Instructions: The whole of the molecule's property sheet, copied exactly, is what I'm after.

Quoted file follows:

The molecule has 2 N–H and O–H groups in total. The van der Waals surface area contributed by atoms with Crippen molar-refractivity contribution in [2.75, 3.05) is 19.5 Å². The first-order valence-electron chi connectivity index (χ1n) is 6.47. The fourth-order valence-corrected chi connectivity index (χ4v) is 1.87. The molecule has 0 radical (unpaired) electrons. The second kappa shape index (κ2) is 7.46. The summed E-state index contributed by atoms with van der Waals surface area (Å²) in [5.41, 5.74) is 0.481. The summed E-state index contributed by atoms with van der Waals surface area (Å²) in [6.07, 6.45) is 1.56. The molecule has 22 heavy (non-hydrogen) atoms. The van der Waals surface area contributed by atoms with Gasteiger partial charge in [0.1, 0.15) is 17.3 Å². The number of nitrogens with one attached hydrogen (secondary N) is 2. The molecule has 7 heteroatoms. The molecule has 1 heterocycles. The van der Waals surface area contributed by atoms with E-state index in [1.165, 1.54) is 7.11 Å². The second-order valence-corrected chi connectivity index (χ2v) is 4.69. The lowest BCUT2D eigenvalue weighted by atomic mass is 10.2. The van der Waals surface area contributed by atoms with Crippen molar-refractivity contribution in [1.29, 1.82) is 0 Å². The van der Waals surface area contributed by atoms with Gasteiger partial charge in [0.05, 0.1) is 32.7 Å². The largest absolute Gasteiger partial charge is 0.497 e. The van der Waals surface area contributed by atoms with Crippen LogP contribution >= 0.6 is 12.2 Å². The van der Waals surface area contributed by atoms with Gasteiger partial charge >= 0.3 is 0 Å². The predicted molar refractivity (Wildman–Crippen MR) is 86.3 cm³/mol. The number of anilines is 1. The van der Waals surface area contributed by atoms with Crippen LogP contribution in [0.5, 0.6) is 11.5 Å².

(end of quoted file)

The molecule has 2 N–H and O–H groups in total. The van der Waals surface area contributed by atoms with Crippen molar-refractivity contribution in [2.75, 3.05) is 19.5 Å². The first-order valence-electron chi connectivity index (χ1n) is 6.47. The fourth-order valence-corrected chi connectivity index (χ4v) is 1.87. The molecule has 0 radical (unpaired) electrons. The second kappa shape index (κ2) is 7.46. The summed E-state index contributed by atoms with van der Waals surface area (Å²) in [5.41, 5.74) is 0.481. The summed E-state index contributed by atoms with van der Waals surface area (Å²) in [6.07, 6.45) is 1.56. The molecule has 22 heavy (non-hydrogen) atoms. The van der Waals surface area contributed by atoms with Gasteiger partial charge in [0.1, 0.15) is 17.3 Å². The number of nitrogens with one attached hydrogen (secondary N) is 2. The molecule has 7 heteroatoms. The molecule has 1 heterocycles. The van der Waals surface area contributed by atoms with E-state index in [1.165, 1.54) is 7.11 Å². The second-order valence-corrected chi connectivity index (χ2v) is 4.69. The lowest BCUT2D eigenvalue weighted by atomic mass is 10.2. The van der Waals surface area contributed by atoms with Crippen molar-refractivity contribution in [1.29, 1.82) is 0 Å². The van der Waals surface area contributed by atoms with Gasteiger partial charge in [0.05, 0.1) is 32.7 Å². The largest absolute Gasteiger partial charge is 0.497 e. The van der Waals surface area contributed by atoms with Crippen LogP contribution >= 0.6 is 12.2 Å². The van der Waals surface area contributed by atoms with Gasteiger partial charge >= 0.3 is 0 Å². The predicted molar refractivity (Wildman–Crippen MR) is 86.3 cm³/mol. The number of anilines is 1. The van der Waals surface area contributed by atoms with Crippen LogP contribution in [0.5, 0.6) is 11.5 Å².